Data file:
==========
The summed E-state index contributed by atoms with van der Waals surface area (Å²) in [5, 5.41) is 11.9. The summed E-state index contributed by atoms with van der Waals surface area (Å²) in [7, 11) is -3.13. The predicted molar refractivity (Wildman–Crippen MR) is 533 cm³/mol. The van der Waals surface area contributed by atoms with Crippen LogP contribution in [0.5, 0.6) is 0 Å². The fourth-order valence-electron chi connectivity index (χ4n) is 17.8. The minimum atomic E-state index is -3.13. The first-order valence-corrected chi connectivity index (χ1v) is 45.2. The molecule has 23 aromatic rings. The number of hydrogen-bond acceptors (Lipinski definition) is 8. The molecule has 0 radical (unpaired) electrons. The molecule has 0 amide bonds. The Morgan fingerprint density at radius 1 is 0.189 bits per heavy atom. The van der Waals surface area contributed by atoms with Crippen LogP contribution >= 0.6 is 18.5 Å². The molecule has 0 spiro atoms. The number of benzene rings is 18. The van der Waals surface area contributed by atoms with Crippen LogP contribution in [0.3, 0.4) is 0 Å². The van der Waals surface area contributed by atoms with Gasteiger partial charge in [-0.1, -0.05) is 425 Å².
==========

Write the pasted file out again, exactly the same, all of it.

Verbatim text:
The summed E-state index contributed by atoms with van der Waals surface area (Å²) in [5, 5.41) is 11.9. The summed E-state index contributed by atoms with van der Waals surface area (Å²) in [7, 11) is -3.13. The predicted molar refractivity (Wildman–Crippen MR) is 533 cm³/mol. The van der Waals surface area contributed by atoms with Crippen LogP contribution in [0.5, 0.6) is 0 Å². The fourth-order valence-electron chi connectivity index (χ4n) is 17.8. The minimum atomic E-state index is -3.13. The first-order valence-corrected chi connectivity index (χ1v) is 45.2. The molecule has 23 aromatic rings. The number of hydrogen-bond acceptors (Lipinski definition) is 8. The molecule has 0 radical (unpaired) electrons. The molecule has 0 amide bonds. The Morgan fingerprint density at radius 1 is 0.189 bits per heavy atom. The van der Waals surface area contributed by atoms with Crippen LogP contribution >= 0.6 is 18.5 Å². The molecule has 0 spiro atoms. The number of benzene rings is 18. The van der Waals surface area contributed by atoms with Crippen LogP contribution in [0.3, 0.4) is 0 Å². The van der Waals surface area contributed by atoms with Gasteiger partial charge in [-0.1, -0.05) is 425 Å².